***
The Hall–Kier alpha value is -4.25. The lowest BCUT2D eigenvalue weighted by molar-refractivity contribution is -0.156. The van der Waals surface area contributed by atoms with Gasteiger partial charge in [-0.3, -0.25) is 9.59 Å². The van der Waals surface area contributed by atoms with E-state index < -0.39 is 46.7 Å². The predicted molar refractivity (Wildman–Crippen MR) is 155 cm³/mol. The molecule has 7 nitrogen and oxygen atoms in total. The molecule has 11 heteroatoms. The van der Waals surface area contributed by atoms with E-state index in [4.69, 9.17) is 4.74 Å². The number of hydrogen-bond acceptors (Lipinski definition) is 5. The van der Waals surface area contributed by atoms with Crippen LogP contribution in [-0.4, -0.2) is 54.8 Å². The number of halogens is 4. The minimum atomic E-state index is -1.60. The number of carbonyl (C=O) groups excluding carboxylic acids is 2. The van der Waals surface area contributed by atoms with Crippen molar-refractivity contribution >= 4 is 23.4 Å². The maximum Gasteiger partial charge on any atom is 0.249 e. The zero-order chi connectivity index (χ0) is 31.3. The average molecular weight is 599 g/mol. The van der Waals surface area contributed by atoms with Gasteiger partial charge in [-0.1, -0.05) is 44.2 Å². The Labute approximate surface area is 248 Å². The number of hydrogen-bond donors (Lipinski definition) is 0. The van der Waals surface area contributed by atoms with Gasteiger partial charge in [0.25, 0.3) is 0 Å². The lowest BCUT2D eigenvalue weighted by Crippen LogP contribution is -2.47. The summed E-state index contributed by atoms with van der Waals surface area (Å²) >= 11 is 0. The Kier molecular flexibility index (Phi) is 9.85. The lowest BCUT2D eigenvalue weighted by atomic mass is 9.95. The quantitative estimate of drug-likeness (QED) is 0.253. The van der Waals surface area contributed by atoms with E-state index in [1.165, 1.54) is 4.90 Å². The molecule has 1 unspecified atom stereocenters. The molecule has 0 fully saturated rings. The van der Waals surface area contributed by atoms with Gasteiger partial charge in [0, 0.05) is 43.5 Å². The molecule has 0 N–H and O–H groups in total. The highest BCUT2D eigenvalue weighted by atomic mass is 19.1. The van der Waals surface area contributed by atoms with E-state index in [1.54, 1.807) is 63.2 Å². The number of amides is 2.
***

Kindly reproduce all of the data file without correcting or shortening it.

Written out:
The Hall–Kier alpha value is -4.25. The lowest BCUT2D eigenvalue weighted by molar-refractivity contribution is -0.156. The van der Waals surface area contributed by atoms with Gasteiger partial charge in [-0.3, -0.25) is 9.59 Å². The van der Waals surface area contributed by atoms with E-state index < -0.39 is 46.7 Å². The predicted molar refractivity (Wildman–Crippen MR) is 155 cm³/mol. The molecule has 7 nitrogen and oxygen atoms in total. The molecule has 11 heteroatoms. The van der Waals surface area contributed by atoms with E-state index in [4.69, 9.17) is 4.74 Å². The number of hydrogen-bond acceptors (Lipinski definition) is 5. The van der Waals surface area contributed by atoms with Crippen LogP contribution in [-0.4, -0.2) is 54.8 Å². The number of halogens is 4. The minimum atomic E-state index is -1.60. The number of carbonyl (C=O) groups excluding carboxylic acids is 2. The van der Waals surface area contributed by atoms with Crippen molar-refractivity contribution >= 4 is 23.4 Å². The maximum Gasteiger partial charge on any atom is 0.249 e. The zero-order chi connectivity index (χ0) is 31.3. The average molecular weight is 599 g/mol. The van der Waals surface area contributed by atoms with Gasteiger partial charge in [-0.1, -0.05) is 44.2 Å². The Labute approximate surface area is 248 Å². The number of hydrogen-bond donors (Lipinski definition) is 0. The van der Waals surface area contributed by atoms with Gasteiger partial charge in [0.25, 0.3) is 0 Å². The lowest BCUT2D eigenvalue weighted by Crippen LogP contribution is -2.47. The summed E-state index contributed by atoms with van der Waals surface area (Å²) >= 11 is 0. The Kier molecular flexibility index (Phi) is 9.85. The lowest BCUT2D eigenvalue weighted by atomic mass is 9.95. The quantitative estimate of drug-likeness (QED) is 0.253. The van der Waals surface area contributed by atoms with E-state index in [1.165, 1.54) is 4.90 Å². The molecule has 1 unspecified atom stereocenters. The molecule has 0 fully saturated rings. The van der Waals surface area contributed by atoms with Gasteiger partial charge in [0, 0.05) is 43.5 Å². The molecule has 0 N–H and O–H groups in total. The highest BCUT2D eigenvalue weighted by atomic mass is 19.1. The van der Waals surface area contributed by atoms with E-state index in [1.54, 1.807) is 63.2 Å². The number of amides is 2.